Ladies and gentlemen,
I am very happy to join you today for this discussion, which although virtual, will be very real in terms of the strength of the ideas put forward. And I would like to extend my warm thanks to your Chairman Denis Ferrand for his kind invitation.
The crisis we are living through is without precedent, in terms both of its brutality and its scale. In the face of this unparalleled storm and the uncertainty it is creating, central banks have responded and innovated, and they need to remain alert. These actions are sparking debate, and raising profound questions about monetary policy.
In these troubled times, I think I should start with a reminder of the two anchors that moor our decision-making. I shall then turn to our current strategy, in order to clarify the order of priority for our objectives, and therefore for our tools.
I. Two vital and permanent anchors: the mandate and independence
In these turbulent times, the ECB is held fast by two crucial and permanent anchors: its price stability mandate and its independence. These two anchors, which are enshrined in the Treaty, form the legal basis for our action, but, more than that, they are the basis for the confidence that 76% of euro area citizens have in our currency: this is our essential asset.
Paradoxically, at a time when the ECB and the Banque de France are doing more than ever before, criticisms are being raised over their mandate, and whether it should be extended beyond price stability to include debt sustainability or the fight against the health crisis, and over their independence, and whether they should be placed “under political control”. With regard to independence, there are sometimes even strange resonances between Karlsruhe and certain debates in Italy or France. I would therefore like to clarify the reasons behind these two anchors and set out precisely what they contain.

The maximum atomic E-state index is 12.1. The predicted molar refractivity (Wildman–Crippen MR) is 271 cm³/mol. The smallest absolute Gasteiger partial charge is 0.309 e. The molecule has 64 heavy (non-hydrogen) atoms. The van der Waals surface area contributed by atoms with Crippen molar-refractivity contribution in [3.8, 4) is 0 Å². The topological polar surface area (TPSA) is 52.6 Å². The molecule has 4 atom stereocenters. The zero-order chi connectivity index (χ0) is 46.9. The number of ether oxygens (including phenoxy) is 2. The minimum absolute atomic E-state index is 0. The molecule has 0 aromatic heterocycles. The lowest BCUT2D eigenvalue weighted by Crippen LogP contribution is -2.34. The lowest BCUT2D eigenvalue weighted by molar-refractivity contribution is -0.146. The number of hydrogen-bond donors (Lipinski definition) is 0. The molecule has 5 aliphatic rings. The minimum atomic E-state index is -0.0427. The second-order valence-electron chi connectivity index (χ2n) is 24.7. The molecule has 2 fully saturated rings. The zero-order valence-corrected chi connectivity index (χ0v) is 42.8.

What does the future hold for price stability?
Our price stability mandate is defined as inflation below, but close to, 2% over the medium term. This 2% figure has been the subject of frequent debate, but it represents the equilibrium point in discussions by economists – who all recommend a target of above zero – and is the target currently pursued by all major central banks.
Naturally, there is a huge amount of uncertainty over how the economic environment will evolve, but this is probably less true for inflation. Nonetheless, it is important to share a few insights into its possible trajectory. In the short term, the public health crisis is disinflationary, as exemplified by the drop in oil prices. Inflation is currently very low, at 0.3% in the euro area and 0.4% in France in April; granted, it is particularly tricky to measure prices in the wake of the lockdown, due to the low volume of data reporting and transactions, and the shift in consumer habits, temporary or otherwise. In the short term, our estimates suggest that the dominant effect will be that of price moderation, caused by the slower pick-up in demand than in supply. The medium-term consequences are more open to debate, due notably to uncertainties over production costs, linked for example to health and environmental standards and the potential onshoring of certain production lines; the differences between sectors could be significant, leading to variations in relative prices rather than a general upward path. According to the different forecasts, overall inflation should not move above 1% at least until 2021, which is in line with market expectations. This sluggishness in prices comes after a decade of persistently below-target inflation, which has averaged 1.3%.
Beyond these figures, I would like to underline three qualifying criteria for our inflation target, which are all interlinked. Our inflation target of close to 2% is symmetrical, flexible and medium-term.